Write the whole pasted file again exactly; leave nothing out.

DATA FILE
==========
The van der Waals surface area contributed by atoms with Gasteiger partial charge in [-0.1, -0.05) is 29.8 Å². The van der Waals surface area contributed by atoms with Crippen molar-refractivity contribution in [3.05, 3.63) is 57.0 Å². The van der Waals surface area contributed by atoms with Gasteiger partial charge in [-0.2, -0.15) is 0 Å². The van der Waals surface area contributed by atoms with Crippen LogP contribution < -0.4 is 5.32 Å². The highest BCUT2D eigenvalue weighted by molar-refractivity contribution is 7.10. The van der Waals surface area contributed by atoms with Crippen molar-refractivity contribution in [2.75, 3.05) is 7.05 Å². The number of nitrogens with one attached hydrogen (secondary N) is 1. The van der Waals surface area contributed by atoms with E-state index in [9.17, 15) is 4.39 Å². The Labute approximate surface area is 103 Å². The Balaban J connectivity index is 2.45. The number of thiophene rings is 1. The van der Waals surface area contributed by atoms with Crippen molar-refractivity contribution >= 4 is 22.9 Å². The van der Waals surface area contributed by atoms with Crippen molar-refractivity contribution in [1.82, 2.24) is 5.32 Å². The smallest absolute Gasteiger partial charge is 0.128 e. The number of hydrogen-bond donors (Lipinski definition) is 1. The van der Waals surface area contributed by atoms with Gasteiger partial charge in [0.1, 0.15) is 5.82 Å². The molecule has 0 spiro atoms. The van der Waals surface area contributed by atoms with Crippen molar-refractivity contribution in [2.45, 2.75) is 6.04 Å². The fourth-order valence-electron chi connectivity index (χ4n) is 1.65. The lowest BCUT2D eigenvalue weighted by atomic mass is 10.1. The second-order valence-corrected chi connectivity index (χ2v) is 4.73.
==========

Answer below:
The van der Waals surface area contributed by atoms with Gasteiger partial charge in [-0.1, -0.05) is 29.8 Å². The van der Waals surface area contributed by atoms with Crippen molar-refractivity contribution in [3.05, 3.63) is 57.0 Å². The van der Waals surface area contributed by atoms with Gasteiger partial charge in [-0.2, -0.15) is 0 Å². The van der Waals surface area contributed by atoms with Crippen LogP contribution < -0.4 is 5.32 Å². The highest BCUT2D eigenvalue weighted by molar-refractivity contribution is 7.10. The van der Waals surface area contributed by atoms with Crippen molar-refractivity contribution in [2.75, 3.05) is 7.05 Å². The number of nitrogens with one attached hydrogen (secondary N) is 1. The van der Waals surface area contributed by atoms with E-state index in [9.17, 15) is 4.39 Å². The Labute approximate surface area is 103 Å². The Balaban J connectivity index is 2.45. The number of thiophene rings is 1. The van der Waals surface area contributed by atoms with Crippen molar-refractivity contribution >= 4 is 22.9 Å². The van der Waals surface area contributed by atoms with Crippen molar-refractivity contribution in [1.82, 2.24) is 5.32 Å². The smallest absolute Gasteiger partial charge is 0.128 e. The number of hydrogen-bond donors (Lipinski definition) is 1. The van der Waals surface area contributed by atoms with Gasteiger partial charge in [0.1, 0.15) is 5.82 Å². The molecule has 0 spiro atoms. The van der Waals surface area contributed by atoms with Crippen molar-refractivity contribution in [2.45, 2.75) is 6.04 Å². The fourth-order valence-electron chi connectivity index (χ4n) is 1.65. The lowest BCUT2D eigenvalue weighted by atomic mass is 10.1. The second-order valence-corrected chi connectivity index (χ2v) is 4.73.